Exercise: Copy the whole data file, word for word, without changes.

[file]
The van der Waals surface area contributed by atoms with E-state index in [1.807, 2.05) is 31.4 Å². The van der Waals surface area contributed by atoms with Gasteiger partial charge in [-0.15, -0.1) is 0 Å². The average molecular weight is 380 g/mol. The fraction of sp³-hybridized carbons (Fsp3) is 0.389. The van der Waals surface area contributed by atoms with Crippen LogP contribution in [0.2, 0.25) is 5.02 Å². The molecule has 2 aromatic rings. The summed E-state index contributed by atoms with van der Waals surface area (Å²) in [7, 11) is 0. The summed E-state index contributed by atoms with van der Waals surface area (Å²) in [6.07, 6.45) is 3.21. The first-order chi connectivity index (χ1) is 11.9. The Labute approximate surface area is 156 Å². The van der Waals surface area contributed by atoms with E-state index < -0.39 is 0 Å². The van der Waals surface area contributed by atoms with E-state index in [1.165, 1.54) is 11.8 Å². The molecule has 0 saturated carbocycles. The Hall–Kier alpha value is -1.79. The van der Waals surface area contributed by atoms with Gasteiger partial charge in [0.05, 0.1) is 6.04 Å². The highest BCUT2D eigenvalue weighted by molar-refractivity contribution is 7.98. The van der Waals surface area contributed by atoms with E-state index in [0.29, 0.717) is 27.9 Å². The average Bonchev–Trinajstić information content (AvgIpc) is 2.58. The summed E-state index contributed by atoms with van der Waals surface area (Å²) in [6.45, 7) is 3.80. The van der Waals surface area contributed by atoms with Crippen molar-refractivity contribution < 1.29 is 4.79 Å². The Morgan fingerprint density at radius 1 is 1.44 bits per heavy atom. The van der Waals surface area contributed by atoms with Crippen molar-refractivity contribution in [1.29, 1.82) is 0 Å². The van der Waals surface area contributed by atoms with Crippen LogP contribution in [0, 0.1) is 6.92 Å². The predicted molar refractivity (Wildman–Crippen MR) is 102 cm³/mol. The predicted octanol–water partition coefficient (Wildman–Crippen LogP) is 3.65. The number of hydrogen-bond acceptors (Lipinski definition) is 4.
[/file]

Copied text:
The van der Waals surface area contributed by atoms with E-state index in [1.807, 2.05) is 31.4 Å². The van der Waals surface area contributed by atoms with Gasteiger partial charge in [-0.15, -0.1) is 0 Å². The average molecular weight is 380 g/mol. The fraction of sp³-hybridized carbons (Fsp3) is 0.389. The van der Waals surface area contributed by atoms with Crippen LogP contribution in [0.2, 0.25) is 5.02 Å². The molecule has 2 aromatic rings. The summed E-state index contributed by atoms with van der Waals surface area (Å²) in [7, 11) is 0. The summed E-state index contributed by atoms with van der Waals surface area (Å²) in [6.07, 6.45) is 3.21. The first-order chi connectivity index (χ1) is 11.9. The Labute approximate surface area is 156 Å². The van der Waals surface area contributed by atoms with E-state index < -0.39 is 0 Å². The van der Waals surface area contributed by atoms with E-state index in [1.165, 1.54) is 11.8 Å². The molecule has 0 saturated carbocycles. The Hall–Kier alpha value is -1.79. The van der Waals surface area contributed by atoms with Gasteiger partial charge in [0.05, 0.1) is 6.04 Å². The highest BCUT2D eigenvalue weighted by molar-refractivity contribution is 7.98. The van der Waals surface area contributed by atoms with E-state index in [0.29, 0.717) is 27.9 Å². The average Bonchev–Trinajstić information content (AvgIpc) is 2.58. The summed E-state index contributed by atoms with van der Waals surface area (Å²) in [6.45, 7) is 3.80. The van der Waals surface area contributed by atoms with Crippen molar-refractivity contribution < 1.29 is 4.79 Å². The Morgan fingerprint density at radius 1 is 1.44 bits per heavy atom. The van der Waals surface area contributed by atoms with Crippen molar-refractivity contribution in [1.29, 1.82) is 0 Å². The van der Waals surface area contributed by atoms with Crippen LogP contribution in [0, 0.1) is 6.92 Å². The predicted molar refractivity (Wildman–Crippen MR) is 102 cm³/mol. The predicted octanol–water partition coefficient (Wildman–Crippen LogP) is 3.65. The number of hydrogen-bond acceptors (Lipinski definition) is 4.